Hollywood studios sue online film service Zediva

Apr 05, 2011
The Motion Picture Association of America have filed a lawsuit charging Zediva.com with violating film copyrights by using a DVD rental "sham" to disguise what it argued is actually a video-on-demand Internet movie service.

Hollywood studios went to court to derail a startup that sidesteps paying film licensing fees by streaming movies online from "rented" DVD players.

The filed a lawsuit charging Zediva.com with violating film copyrights by using a DVD rental "sham" to disguise what it argued is actually a video-on-demand Internet movie service.

"Zediva's mischaracterization of itself is a gimmick it hopes will enable it to evade the law and stream movies in violation of the studios' exclusive rights," MPAA associate general counsel Dan Robbins said in a release.

"Courts have repeatedly seen through the facade of this type of copyright-avoidance scheme, and we are confident they will in this case too."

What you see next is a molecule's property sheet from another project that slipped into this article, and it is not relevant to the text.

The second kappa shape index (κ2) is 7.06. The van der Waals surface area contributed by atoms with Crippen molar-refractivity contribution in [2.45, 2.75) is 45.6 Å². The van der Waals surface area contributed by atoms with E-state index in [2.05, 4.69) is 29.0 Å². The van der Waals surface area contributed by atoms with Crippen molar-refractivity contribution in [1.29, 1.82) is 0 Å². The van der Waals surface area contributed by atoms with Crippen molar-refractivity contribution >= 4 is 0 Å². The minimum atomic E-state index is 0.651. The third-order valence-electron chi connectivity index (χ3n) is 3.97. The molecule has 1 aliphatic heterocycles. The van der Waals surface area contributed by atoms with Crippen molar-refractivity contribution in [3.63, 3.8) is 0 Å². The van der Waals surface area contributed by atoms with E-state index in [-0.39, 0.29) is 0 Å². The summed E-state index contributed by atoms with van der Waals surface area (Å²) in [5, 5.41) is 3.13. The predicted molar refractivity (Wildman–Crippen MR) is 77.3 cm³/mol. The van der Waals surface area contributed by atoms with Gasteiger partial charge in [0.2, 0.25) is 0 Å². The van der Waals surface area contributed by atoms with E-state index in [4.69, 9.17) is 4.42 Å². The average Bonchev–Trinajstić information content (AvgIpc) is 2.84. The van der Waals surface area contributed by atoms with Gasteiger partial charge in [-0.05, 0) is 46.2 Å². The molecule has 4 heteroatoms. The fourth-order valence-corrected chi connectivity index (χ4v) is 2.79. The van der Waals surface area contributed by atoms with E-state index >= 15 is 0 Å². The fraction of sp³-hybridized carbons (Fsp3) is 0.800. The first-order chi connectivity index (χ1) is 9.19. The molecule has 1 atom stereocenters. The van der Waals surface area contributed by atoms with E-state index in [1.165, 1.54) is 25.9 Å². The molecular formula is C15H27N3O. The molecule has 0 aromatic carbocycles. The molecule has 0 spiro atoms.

Film streaming services such as Amazon, iTunes, Xbox Live and Netflix pay to license movies streamed to online viewers, but Zediva reasons that it is exempt from that cost because it is essentially a remote DVD rental shop.

Zediva users pay to rent DVDs and players at the startup's data center and can watch the movies on their personal computers, Macintosh machines or TVs. Films can be routed from computers to large-screen televisions.

rented from Zediva can be viewed for as little as one or two dollars a piece.

The Sunnyvale, California-based firm was such an instant hit that its system crashed from the demand after the service officially launched on March 16.

The lawsuit goes on to specifically targets founder Venkatesh Srinivasan, charging that the former NASA scientist plays a "core, central role in Zediva's infringing activity."

MPAA lawyers are calling on a Los Angeles federal court to order Zediva to stop its online film service and pay $150,000 for every movie streamed.

Disney, Paramount, Warner Brothers and Twentieth Century Fox are among the MPAA members concerned.

Explore further: Why the Sony hack isn't big news in Japan

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